A few months ago, Korea Hydro and Nuclear Power Co. gave the NRC an application to certify the company’s Advanced Power Reactor 1400 design for use in the U.S. We’d been having “pre-application” discussions with the company since April 2010.
In September of this year, the company felt its information was ready for a full review. After our acceptance check of the application, however, we’ve decided the process should remain at the pre-application stage.
While most of the application’s sections and chapters have enough information for the NRC to review, there are important exceptions. For example, our technical experts don’t see a clear path for predictably and efficiently reviewing important areas such as instruments and controls, how human actions affect reactor operations, and assessing risk.
We also didn’t see enough detail for some specific technical issues, such as reactor coolant pump design, potential corrosion of some internal reactor parts and protecting plant staff from radiation. Other areas referenced technical reports to be submitted in the future.
At this point it’s the company’s decision on how to proceed – if they wish to continue pre-application meetings and related discussions, we’ll certainly do so. The formal review, however, will have to wait until the NRC is satisfied the application has enough information for our staff to create a reasonable, reliable schedule and milestones for the certification process.
Let’s be clear – none of this represents any sort of NRC technical conclusion regarding the Korean reactor design. We’re well aware that other countries are building or considering the design, and we continue to work with a multinational group discussing this and other new reactor designs. This decision doesn’t set any precedents, either. We’ve previously decided against accepting the initial applications for both a U.S.-based design certification and a new reactor operating license. The NRC also followed this path for a couple of applications to renew existing U.S. reactor licenses.
The bottom line is that the NRC must ensure proposed reactor designs can meet our safety requirements. We owe it not only to the public to do that job properly, but also to applicants to do so effectively and predictably. The best way to do that is to have the appropriate information in hand before we begin our work.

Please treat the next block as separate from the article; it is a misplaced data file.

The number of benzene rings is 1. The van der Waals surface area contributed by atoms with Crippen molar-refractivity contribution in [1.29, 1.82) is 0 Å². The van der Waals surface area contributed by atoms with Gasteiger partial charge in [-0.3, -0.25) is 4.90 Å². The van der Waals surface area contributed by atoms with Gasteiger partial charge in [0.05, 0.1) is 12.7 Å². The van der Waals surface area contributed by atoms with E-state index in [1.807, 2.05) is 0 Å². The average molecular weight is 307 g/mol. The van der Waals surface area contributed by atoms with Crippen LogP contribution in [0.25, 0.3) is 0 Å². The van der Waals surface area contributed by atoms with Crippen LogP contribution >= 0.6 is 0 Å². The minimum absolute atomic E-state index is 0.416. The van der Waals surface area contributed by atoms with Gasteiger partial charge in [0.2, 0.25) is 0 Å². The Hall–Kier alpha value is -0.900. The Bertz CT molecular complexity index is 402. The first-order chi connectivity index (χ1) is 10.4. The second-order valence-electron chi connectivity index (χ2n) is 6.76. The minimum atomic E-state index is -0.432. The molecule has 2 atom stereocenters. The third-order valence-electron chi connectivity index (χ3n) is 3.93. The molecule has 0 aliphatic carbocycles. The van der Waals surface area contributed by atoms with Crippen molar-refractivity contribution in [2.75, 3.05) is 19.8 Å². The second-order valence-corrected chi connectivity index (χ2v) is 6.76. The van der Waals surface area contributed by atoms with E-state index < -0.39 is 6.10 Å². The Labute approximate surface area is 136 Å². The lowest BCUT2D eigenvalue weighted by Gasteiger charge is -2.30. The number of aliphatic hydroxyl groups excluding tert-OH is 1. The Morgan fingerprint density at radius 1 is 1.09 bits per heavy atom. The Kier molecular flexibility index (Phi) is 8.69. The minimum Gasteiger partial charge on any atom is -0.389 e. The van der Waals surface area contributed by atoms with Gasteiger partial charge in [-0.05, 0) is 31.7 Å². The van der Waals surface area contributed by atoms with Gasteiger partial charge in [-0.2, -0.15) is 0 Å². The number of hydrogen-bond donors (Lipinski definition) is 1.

11 thoughts on “Starting a Reactor Design Review the Right Way”
As we noted in the post, the NRC participates in what’s called the Multinational Design Evaluation Program, which shares information and approaches to reviewing new reactor designs. While the program aims to achieve consistent review practices and standards, the participants agreed at the start that each country retains the legal authority to approve a design’s use within its borders.
To ensure healthy competition for new power plants in the U.S..
Maybe because a sizable portion of the APR1400 scope is by US-based suppliers?
All designs consider for use in the USA (foreign or otherwise) must to be approved for safety! This is especially important since many globally look to the NRC as one of the most trusted regulators to review designs, besides as the Trillion Dollar Eco-Disaster at Fukushima has shown even a nuclear accident in another country can have huge healthy implications upon the USA, since radioactive pollution spreads globally via both the Jet Stream and/or ocean currents.
BTW, should any reactors get built in the USA, it will generate jobs in the USA for many decades both during its operation and also during the many decades of decommissioning all at ratepayer expense, since the Utilities and their shareholders profit on all activities at the nuclear power plant.
Reactor safety should always thump shoddy innovation, especially when reactor safety is concerned, despite what Big Utilities say, (since in the USA) they are not responsible for reactor accidents since they are indemnified by the Price-Anderson Act.
Snip From Wiki
The Price-Anderson Nuclear Industries Indemnity Act (commonly called the Price-Anderson Act) is a United States federal law, first passed in 1957 and since renewed several times, which governs liability-related issues for all non-military nuclear facilities constructed in the United States before 2026. The main purpose of the Act is to partially indemnify the nuclear industry against liability claims arising from nuclear incidents while still ensuring compensation coverage for the general public. The Act establishes a no fault insurance-type system in which the first approximately $12.6 billion (as of 2011) is industry-funded as described in the Act. Any claims above the $12.6 billion would be covered by a Congressional mandate to retroactively increase nuclear utility liability or would be covered by the federal government. At the time of the Act’s passing, it was considered necessary as an incentive for the private production of nuclear power — this was because electric utilities viewed the available liability coverage (only $60 million) as inadequate.